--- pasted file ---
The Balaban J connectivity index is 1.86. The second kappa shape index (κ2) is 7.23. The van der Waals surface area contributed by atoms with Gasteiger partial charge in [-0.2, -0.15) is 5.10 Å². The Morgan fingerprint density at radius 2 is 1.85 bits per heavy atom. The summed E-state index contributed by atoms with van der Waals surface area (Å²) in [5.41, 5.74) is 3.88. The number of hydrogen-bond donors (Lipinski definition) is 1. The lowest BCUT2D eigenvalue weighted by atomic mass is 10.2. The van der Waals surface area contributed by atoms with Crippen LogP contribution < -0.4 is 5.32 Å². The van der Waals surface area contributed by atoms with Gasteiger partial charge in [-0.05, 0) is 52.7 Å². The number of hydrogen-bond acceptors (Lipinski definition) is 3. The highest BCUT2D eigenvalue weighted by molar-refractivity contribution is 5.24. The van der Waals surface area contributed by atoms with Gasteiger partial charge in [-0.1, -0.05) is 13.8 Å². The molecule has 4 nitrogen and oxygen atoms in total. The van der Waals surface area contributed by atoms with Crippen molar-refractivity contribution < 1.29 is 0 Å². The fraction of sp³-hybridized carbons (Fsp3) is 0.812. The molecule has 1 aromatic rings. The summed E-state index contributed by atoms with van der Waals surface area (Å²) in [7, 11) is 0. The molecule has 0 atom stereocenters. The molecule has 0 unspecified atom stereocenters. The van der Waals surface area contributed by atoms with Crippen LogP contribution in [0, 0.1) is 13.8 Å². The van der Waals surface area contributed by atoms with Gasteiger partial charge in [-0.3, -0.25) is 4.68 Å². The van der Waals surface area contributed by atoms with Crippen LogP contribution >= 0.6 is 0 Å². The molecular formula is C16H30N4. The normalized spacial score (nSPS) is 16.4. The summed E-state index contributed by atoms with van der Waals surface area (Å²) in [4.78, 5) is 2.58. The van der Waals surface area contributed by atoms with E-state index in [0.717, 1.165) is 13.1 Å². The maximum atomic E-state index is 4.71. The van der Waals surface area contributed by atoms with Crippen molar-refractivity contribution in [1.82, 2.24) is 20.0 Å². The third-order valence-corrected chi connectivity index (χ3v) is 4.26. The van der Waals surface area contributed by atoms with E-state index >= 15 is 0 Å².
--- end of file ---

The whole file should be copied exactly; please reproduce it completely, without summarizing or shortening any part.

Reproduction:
The Balaban J connectivity index is 1.86. The second kappa shape index (κ2) is 7.23. The van der Waals surface area contributed by atoms with Gasteiger partial charge in [-0.2, -0.15) is 5.10 Å². The Morgan fingerprint density at radius 2 is 1.85 bits per heavy atom. The summed E-state index contributed by atoms with van der Waals surface area (Å²) in [5.41, 5.74) is 3.88. The number of hydrogen-bond donors (Lipinski definition) is 1. The lowest BCUT2D eigenvalue weighted by atomic mass is 10.2. The van der Waals surface area contributed by atoms with Crippen LogP contribution < -0.4 is 5.32 Å². The van der Waals surface area contributed by atoms with Gasteiger partial charge in [-0.05, 0) is 52.7 Å². The number of hydrogen-bond acceptors (Lipinski definition) is 3. The highest BCUT2D eigenvalue weighted by molar-refractivity contribution is 5.24. The van der Waals surface area contributed by atoms with Gasteiger partial charge in [-0.1, -0.05) is 13.8 Å². The molecule has 4 nitrogen and oxygen atoms in total. The van der Waals surface area contributed by atoms with Crippen molar-refractivity contribution < 1.29 is 0 Å². The fraction of sp³-hybridized carbons (Fsp3) is 0.812. The molecule has 1 aromatic rings. The summed E-state index contributed by atoms with van der Waals surface area (Å²) in [7, 11) is 0. The molecule has 0 atom stereocenters. The molecule has 0 unspecified atom stereocenters. The van der Waals surface area contributed by atoms with Crippen LogP contribution in [0, 0.1) is 13.8 Å². The van der Waals surface area contributed by atoms with Gasteiger partial charge in [-0.3, -0.25) is 4.68 Å². The van der Waals surface area contributed by atoms with Crippen LogP contribution >= 0.6 is 0 Å². The molecular formula is C16H30N4. The normalized spacial score (nSPS) is 16.4. The summed E-state index contributed by atoms with van der Waals surface area (Å²) in [4.78, 5) is 2.58. The van der Waals surface area contributed by atoms with E-state index in [0.717, 1.165) is 13.1 Å². The maximum atomic E-state index is 4.71. The van der Waals surface area contributed by atoms with Crippen molar-refractivity contribution in [1.82, 2.24) is 20.0 Å². The third-order valence-corrected chi connectivity index (χ3v) is 4.26. The van der Waals surface area contributed by atoms with E-state index >= 15 is 0 Å².